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Re: Using Emacs Lisp for script writing


From: Pascal J. Bourguignon
Subject: Re: Using Emacs Lisp for script writing
Date: Tue, 22 Dec 2009 16:36:56 +0100
User-agent: Gnus/5.101 (Gnus v5.10.10) Emacs/22.3 (gnu/linux)

Cecil Westerhof <address@hidden> writes:

> I'll try to keep that in mind. But compiling the regular expression made
> a big difference. Also, I remember someone telling me that lists are not
> very efficient. 

See?  This is what we meant when we told you that you need to know
more before trying to optimize things out!

Adding an element to a list or removing one is O(1) (when it's the
first element of the list).  Doing the same with a vector is O(n).
With a tree it'll be O(log(n)), and with a hash-table, it will be O(1)
amortized, that is, the constant factors will kill you.

Now of course if your algorithm is not adding or removing the first
element of the data structure, the time complexities and constant
factors will be different.

So either you have a partial memory, or the someone who told you that
lists are not very efficient did the same error most people do, that
is forgetting the conditions of application.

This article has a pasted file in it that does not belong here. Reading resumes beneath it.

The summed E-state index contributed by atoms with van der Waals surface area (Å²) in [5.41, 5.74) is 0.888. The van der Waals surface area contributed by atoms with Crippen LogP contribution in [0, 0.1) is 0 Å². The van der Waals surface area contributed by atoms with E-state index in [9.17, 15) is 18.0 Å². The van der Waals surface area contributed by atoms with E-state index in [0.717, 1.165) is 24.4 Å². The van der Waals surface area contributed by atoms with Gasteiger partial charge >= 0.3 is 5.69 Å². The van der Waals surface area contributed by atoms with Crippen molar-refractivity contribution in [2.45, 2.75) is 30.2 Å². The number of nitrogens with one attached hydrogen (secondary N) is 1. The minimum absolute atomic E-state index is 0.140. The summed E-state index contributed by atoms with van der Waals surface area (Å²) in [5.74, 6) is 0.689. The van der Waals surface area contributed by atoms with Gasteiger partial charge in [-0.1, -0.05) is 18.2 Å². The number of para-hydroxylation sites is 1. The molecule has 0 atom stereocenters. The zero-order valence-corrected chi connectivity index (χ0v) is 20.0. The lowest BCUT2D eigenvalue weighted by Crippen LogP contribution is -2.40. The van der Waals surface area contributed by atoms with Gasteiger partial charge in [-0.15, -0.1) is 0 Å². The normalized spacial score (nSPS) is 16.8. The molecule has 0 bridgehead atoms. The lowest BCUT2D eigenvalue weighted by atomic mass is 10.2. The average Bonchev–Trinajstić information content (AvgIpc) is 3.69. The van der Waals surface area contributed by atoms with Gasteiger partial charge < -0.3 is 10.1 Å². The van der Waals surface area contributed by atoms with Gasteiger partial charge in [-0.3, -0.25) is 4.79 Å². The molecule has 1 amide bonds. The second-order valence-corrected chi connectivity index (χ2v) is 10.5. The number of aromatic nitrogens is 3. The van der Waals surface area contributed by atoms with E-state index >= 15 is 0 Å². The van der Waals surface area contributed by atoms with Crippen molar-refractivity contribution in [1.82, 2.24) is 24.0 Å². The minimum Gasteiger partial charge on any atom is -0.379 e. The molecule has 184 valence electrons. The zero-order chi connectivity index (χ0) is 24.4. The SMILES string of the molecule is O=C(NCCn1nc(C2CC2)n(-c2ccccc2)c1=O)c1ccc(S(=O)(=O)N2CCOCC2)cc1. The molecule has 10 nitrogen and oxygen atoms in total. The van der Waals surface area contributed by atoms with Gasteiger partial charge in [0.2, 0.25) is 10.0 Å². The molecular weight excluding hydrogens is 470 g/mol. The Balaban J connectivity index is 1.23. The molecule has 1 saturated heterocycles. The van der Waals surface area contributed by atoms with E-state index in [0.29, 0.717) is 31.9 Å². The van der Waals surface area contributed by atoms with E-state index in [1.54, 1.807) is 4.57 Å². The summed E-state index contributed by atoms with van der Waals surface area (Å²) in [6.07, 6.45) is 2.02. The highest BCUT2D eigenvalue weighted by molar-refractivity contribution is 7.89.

> What should I use instead? Or will I found that out in
> Practical Common Lisp?

Practical Common Lisp is only the first step.  There is a lot of
literature to read and programs to write to learn what has to be
learnt.

Browse the cliki: 

http://cliki.net/Education
http://cliki.net/Online%20Tutorial
http://cliki.net/Lisp%20books



> Another question. The BBDB and also the example in Practical Common Lisp
> use lists for the database. Is this not inefficient? 

No, not in those conditions of application.


> Would a real database not be better. Not that I want to burn me at
> the moment on databases. ;-)

A real database would be overkill to store five records.  Just
"opening" the database would takes hundreds times more of cycles than
pushing onto a list, and don't you know the speed differential between
memory write and disk writes?


Remember this is a "simple database", a small example given to give a
taste of lisp before even introducing the Syntax of lisp!

But the most important thing you should have learnt from this chapter,
is not that it used lists to store the records, but that the storing
of the records was abstracted away with a add-record function.  That
means that all the programs presented in this chapter will work the
same once you hook a disk based database under add-record instead of
the simple list  (See SICP).


-- 
__Pascal Bourguignon__                     http://www.informatimago.com/

"Specifications are for the weak and timid!"


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